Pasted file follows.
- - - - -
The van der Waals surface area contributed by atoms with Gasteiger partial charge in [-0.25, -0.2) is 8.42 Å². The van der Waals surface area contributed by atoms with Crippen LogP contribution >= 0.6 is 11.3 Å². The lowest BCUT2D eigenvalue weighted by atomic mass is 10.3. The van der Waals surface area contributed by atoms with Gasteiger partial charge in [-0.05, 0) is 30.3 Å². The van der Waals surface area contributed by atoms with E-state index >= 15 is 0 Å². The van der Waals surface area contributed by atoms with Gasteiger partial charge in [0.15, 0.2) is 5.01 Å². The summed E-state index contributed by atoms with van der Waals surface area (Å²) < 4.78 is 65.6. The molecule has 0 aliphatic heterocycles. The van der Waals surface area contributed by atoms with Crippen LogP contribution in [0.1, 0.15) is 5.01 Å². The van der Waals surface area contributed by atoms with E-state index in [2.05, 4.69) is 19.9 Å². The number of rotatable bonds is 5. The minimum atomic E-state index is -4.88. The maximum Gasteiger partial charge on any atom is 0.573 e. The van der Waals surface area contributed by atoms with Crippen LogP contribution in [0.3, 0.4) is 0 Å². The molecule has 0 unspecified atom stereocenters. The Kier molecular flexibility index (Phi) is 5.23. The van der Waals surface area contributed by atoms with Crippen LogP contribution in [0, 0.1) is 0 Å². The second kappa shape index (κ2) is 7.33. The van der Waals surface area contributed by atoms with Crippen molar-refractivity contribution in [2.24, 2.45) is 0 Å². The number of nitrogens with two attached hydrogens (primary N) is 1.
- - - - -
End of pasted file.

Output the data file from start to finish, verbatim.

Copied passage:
The van der Waals surface area contributed by atoms with Gasteiger partial charge in [-0.25, -0.2) is 8.42 Å². The van der Waals surface area contributed by atoms with Crippen LogP contribution >= 0.6 is 11.3 Å². The lowest BCUT2D eigenvalue weighted by atomic mass is 10.3. The van der Waals surface area contributed by atoms with Gasteiger partial charge in [-0.05, 0) is 30.3 Å². The van der Waals surface area contributed by atoms with E-state index >= 15 is 0 Å². The van der Waals surface area contributed by atoms with Gasteiger partial charge in [0.15, 0.2) is 5.01 Å². The summed E-state index contributed by atoms with van der Waals surface area (Å²) < 4.78 is 65.6. The molecule has 0 aliphatic heterocycles. The van der Waals surface area contributed by atoms with Crippen LogP contribution in [0.1, 0.15) is 5.01 Å². The van der Waals surface area contributed by atoms with E-state index in [2.05, 4.69) is 19.9 Å². The number of rotatable bonds is 5. The minimum atomic E-state index is -4.88. The maximum Gasteiger partial charge on any atom is 0.573 e. The van der Waals surface area contributed by atoms with Crippen LogP contribution in [0.3, 0.4) is 0 Å². The molecule has 0 unspecified atom stereocenters. The Kier molecular flexibility index (Phi) is 5.23. The van der Waals surface area contributed by atoms with Crippen LogP contribution in [0, 0.1) is 0 Å². The second kappa shape index (κ2) is 7.33. The van der Waals surface area contributed by atoms with Crippen molar-refractivity contribution in [2.24, 2.45) is 0 Å². The number of nitrogens with two attached hydrogens (primary N) is 1.